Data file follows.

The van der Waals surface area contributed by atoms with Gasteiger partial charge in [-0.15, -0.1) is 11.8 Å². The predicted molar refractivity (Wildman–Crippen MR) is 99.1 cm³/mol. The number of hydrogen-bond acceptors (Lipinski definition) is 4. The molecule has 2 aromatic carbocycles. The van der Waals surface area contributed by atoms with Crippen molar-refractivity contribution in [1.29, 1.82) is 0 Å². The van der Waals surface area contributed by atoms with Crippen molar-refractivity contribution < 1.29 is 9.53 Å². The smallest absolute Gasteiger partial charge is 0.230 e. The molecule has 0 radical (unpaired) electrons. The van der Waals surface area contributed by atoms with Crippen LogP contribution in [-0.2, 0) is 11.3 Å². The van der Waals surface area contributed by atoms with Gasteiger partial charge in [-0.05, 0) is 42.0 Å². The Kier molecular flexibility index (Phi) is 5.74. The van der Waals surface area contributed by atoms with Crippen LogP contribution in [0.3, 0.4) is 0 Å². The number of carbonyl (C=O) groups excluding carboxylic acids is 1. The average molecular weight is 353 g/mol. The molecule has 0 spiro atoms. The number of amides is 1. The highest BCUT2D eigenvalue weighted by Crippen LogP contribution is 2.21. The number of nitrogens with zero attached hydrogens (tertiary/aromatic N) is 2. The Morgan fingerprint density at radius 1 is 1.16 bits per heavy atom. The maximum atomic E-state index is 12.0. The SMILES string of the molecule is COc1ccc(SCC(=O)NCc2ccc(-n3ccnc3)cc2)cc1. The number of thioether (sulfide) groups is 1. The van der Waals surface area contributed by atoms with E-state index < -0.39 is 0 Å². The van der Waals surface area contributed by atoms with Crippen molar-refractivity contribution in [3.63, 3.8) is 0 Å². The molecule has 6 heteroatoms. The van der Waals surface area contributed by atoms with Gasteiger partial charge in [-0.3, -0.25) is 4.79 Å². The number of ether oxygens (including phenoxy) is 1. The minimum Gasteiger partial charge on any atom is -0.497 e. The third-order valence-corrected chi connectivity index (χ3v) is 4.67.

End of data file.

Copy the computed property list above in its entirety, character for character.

The van der Waals surface area contributed by atoms with Gasteiger partial charge in [-0.15, -0.1) is 11.8 Å². The predicted molar refractivity (Wildman–Crippen MR) is 99.1 cm³/mol. The number of hydrogen-bond acceptors (Lipinski definition) is 4. The molecule has 2 aromatic carbocycles. The van der Waals surface area contributed by atoms with Crippen molar-refractivity contribution in [1.29, 1.82) is 0 Å². The van der Waals surface area contributed by atoms with Crippen molar-refractivity contribution < 1.29 is 9.53 Å². The smallest absolute Gasteiger partial charge is 0.230 e. The molecule has 0 radical (unpaired) electrons. The van der Waals surface area contributed by atoms with Crippen LogP contribution in [-0.2, 0) is 11.3 Å². The van der Waals surface area contributed by atoms with Gasteiger partial charge in [-0.05, 0) is 42.0 Å². The Kier molecular flexibility index (Phi) is 5.74. The van der Waals surface area contributed by atoms with Crippen LogP contribution in [0.3, 0.4) is 0 Å². The number of carbonyl (C=O) groups excluding carboxylic acids is 1. The average molecular weight is 353 g/mol. The molecule has 0 spiro atoms. The number of amides is 1. The highest BCUT2D eigenvalue weighted by Crippen LogP contribution is 2.21. The number of nitrogens with zero attached hydrogens (tertiary/aromatic N) is 2. The Morgan fingerprint density at radius 1 is 1.16 bits per heavy atom. The maximum atomic E-state index is 12.0. The SMILES string of the molecule is COc1ccc(SCC(=O)NCc2ccc(-n3ccnc3)cc2)cc1. The number of thioether (sulfide) groups is 1. The van der Waals surface area contributed by atoms with E-state index < -0.39 is 0 Å². The van der Waals surface area contributed by atoms with Crippen molar-refractivity contribution in [3.63, 3.8) is 0 Å². The molecule has 6 heteroatoms. The van der Waals surface area contributed by atoms with Gasteiger partial charge in [-0.3, -0.25) is 4.79 Å². The number of ether oxygens (including phenoxy) is 1. The minimum Gasteiger partial charge on any atom is -0.497 e. The third-order valence-corrected chi connectivity index (χ3v) is 4.67.